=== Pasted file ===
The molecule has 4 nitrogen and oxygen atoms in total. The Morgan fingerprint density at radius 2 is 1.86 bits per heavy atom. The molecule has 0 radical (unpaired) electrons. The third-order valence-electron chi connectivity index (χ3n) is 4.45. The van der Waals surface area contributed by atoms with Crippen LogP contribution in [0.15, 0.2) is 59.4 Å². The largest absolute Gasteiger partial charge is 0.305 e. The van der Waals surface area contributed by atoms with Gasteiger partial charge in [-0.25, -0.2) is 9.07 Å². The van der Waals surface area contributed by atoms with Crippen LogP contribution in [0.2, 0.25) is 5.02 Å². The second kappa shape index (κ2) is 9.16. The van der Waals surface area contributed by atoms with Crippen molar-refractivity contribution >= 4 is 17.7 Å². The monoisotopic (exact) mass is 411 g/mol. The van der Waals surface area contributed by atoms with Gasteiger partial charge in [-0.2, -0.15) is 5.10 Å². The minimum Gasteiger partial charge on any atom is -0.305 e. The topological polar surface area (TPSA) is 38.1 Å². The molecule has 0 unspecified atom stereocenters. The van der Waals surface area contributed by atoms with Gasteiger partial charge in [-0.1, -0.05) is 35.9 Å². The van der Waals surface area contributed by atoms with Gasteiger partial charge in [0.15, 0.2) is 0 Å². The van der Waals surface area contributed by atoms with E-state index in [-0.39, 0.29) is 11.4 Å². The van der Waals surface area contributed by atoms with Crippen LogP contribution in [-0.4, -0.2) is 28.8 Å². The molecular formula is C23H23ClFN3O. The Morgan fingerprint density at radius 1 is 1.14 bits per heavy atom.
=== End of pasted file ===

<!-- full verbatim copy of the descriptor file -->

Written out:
The molecule has 4 nitrogen and oxygen atoms in total. The Morgan fingerprint density at radius 2 is 1.86 bits per heavy atom. The molecule has 0 radical (unpaired) electrons. The third-order valence-electron chi connectivity index (χ3n) is 4.45. The van der Waals surface area contributed by atoms with Crippen LogP contribution in [0.15, 0.2) is 59.4 Å². The largest absolute Gasteiger partial charge is 0.305 e. The van der Waals surface area contributed by atoms with Gasteiger partial charge in [-0.25, -0.2) is 9.07 Å². The van der Waals surface area contributed by atoms with Crippen LogP contribution in [0.2, 0.25) is 5.02 Å². The second kappa shape index (κ2) is 9.16. The van der Waals surface area contributed by atoms with Crippen molar-refractivity contribution >= 4 is 17.7 Å². The monoisotopic (exact) mass is 411 g/mol. The van der Waals surface area contributed by atoms with Gasteiger partial charge in [-0.2, -0.15) is 5.10 Å². The minimum Gasteiger partial charge on any atom is -0.305 e. The topological polar surface area (TPSA) is 38.1 Å². The molecule has 0 unspecified atom stereocenters. The van der Waals surface area contributed by atoms with Gasteiger partial charge in [-0.1, -0.05) is 35.9 Å². The van der Waals surface area contributed by atoms with Gasteiger partial charge in [0.15, 0.2) is 0 Å². The van der Waals surface area contributed by atoms with E-state index in [-0.39, 0.29) is 11.4 Å². The van der Waals surface area contributed by atoms with Crippen LogP contribution in [-0.4, -0.2) is 28.8 Å². The molecular formula is C23H23ClFN3O. The Morgan fingerprint density at radius 1 is 1.14 bits per heavy atom.